Guernsey gets 'good game' boost from .gg domain

Gamers using the .gg domain extension is "good for Guernsey", according to the man who created it.

As well as being used by businesses and organisations in the Bailiwick, the .gg extension is widely used by gamers across the world because it stands for "good game".

Dr Nigel Roberts, who lives in Alderney, created the .gg and .je domain extensions in 1996 with a friend.

Dr Roberts said many gamers around the world look up where the extension came from and were "fascinated to learn about Guernsey".

'Complete coincidence'

The extension is used by some of the most popular websites in the world like fortnite.gg as as well as forums where gamers share tricks, tips, and add ons.

He said gamers "don't register names that locals would want" such as buses.gg, instead registering game titles and gaming-related terms.

Dr Roberts said the fact that many multi-player gamers now use .gg domain extension was an "entire complete coincidence".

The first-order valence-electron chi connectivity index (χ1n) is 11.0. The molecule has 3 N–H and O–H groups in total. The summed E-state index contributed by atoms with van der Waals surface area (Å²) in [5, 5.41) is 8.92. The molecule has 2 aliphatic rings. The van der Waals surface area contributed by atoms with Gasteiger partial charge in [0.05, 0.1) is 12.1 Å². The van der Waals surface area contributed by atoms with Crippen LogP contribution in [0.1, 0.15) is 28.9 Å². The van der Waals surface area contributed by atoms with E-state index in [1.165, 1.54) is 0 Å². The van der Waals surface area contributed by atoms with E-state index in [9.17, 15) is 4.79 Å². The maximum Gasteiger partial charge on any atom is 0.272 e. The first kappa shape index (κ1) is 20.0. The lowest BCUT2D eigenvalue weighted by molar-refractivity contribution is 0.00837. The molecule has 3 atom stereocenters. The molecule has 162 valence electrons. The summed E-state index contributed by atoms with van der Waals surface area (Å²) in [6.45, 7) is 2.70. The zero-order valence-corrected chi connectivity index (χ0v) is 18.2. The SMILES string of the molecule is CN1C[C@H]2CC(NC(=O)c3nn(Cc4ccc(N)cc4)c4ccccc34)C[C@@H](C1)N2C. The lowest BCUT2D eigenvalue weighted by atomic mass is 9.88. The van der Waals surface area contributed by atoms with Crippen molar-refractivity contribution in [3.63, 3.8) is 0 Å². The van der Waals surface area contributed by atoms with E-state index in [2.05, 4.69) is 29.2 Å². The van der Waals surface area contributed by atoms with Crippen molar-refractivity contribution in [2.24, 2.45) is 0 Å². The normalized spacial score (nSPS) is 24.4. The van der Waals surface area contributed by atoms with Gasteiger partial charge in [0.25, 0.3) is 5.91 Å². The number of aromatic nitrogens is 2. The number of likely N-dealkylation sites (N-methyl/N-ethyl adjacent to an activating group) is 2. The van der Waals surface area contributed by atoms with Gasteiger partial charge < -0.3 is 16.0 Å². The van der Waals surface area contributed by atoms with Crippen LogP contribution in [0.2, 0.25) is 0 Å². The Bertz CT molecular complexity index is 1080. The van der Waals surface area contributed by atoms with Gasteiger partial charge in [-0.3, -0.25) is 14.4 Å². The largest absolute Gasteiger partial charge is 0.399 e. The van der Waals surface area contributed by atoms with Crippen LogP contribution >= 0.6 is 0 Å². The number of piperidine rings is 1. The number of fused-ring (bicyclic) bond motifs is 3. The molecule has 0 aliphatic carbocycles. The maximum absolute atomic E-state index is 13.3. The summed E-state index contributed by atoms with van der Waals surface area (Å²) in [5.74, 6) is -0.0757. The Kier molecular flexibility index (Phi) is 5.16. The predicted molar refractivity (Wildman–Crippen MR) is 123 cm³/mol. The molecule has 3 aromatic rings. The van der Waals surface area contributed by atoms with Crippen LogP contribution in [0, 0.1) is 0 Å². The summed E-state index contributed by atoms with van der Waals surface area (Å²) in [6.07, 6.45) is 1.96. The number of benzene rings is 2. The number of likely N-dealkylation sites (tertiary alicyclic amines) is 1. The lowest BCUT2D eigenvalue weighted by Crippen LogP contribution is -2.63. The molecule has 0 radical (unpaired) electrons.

He said he chose the .gg domain because "all the other good two letter codes were already taken" and it was only years later that gamers started using it.

Computer game history

As well as creating the Guernsey and Jersey extensions, Dr Roberts was one of the creators of the first multi-player video game in the world in 1978.

Dr Roberts, a computing student at the time, had just completed "the game that really changed things", a fantasy story-book style game called Colossal Cave where people could type in instructions like "walk west" or "throw axe at orc".

After completing Colossal Cave he asked a friend, Roy Trubshaw: "What if you could have more than one person in the game at the same time and they could interact with each other?"

He said Mr Trubshaw looked at him "very strangely" before saying he thought such a game was possible.

The pair started coding their game, which they called Multi-User Dungeon or MUD, with some fellow University of Essex computing students.

The game went on to be an international success, with the rights being sold to internet pioneer Compuserve, and is recognised as an important part of computer game history.

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